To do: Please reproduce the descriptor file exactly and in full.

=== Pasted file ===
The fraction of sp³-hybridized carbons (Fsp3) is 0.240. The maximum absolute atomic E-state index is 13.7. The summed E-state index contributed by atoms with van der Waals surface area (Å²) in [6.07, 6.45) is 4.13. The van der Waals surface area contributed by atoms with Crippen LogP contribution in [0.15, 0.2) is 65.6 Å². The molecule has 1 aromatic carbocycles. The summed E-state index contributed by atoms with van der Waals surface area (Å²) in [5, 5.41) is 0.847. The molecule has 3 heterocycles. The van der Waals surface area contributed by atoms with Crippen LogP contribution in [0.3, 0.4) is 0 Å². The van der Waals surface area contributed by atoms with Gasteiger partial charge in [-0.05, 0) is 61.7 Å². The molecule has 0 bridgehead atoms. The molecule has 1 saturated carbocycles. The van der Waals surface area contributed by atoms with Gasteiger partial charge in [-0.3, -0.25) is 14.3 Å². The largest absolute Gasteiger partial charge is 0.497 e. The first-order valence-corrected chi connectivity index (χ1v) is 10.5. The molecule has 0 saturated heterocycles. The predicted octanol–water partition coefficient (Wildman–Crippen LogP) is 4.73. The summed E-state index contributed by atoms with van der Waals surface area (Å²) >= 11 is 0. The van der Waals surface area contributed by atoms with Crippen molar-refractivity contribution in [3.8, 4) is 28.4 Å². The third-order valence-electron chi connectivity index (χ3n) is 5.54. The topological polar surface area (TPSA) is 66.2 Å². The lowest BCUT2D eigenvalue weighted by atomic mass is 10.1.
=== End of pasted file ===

The fraction of sp³-hybridized carbons (Fsp3) is 0.240. The maximum absolute atomic E-state index is 13.7. The summed E-state index contributed by atoms with van der Waals surface area (Å²) in [6.07, 6.45) is 4.13. The van der Waals surface area contributed by atoms with Crippen LogP contribution in [0.15, 0.2) is 65.6 Å². The molecule has 1 aromatic carbocycles. The summed E-state index contributed by atoms with van der Waals surface area (Å²) in [5, 5.41) is 0.847. The molecule has 3 heterocycles. The van der Waals surface area contributed by atoms with Crippen LogP contribution in [0.3, 0.4) is 0 Å². The van der Waals surface area contributed by atoms with Gasteiger partial charge in [-0.05, 0) is 61.7 Å². The molecule has 0 bridgehead atoms. The molecule has 1 saturated carbocycles. The van der Waals surface area contributed by atoms with Gasteiger partial charge in [-0.3, -0.25) is 14.3 Å². The largest absolute Gasteiger partial charge is 0.497 e. The first-order valence-corrected chi connectivity index (χ1v) is 10.5. The molecule has 0 saturated heterocycles. The predicted octanol–water partition coefficient (Wildman–Crippen LogP) is 4.73. The summed E-state index contributed by atoms with van der Waals surface area (Å²) >= 11 is 0. The van der Waals surface area contributed by atoms with Crippen molar-refractivity contribution in [3.8, 4) is 28.4 Å². The third-order valence-electron chi connectivity index (χ3n) is 5.54. The topological polar surface area (TPSA) is 66.2 Å². The lowest BCUT2D eigenvalue weighted by atomic mass is 10.1.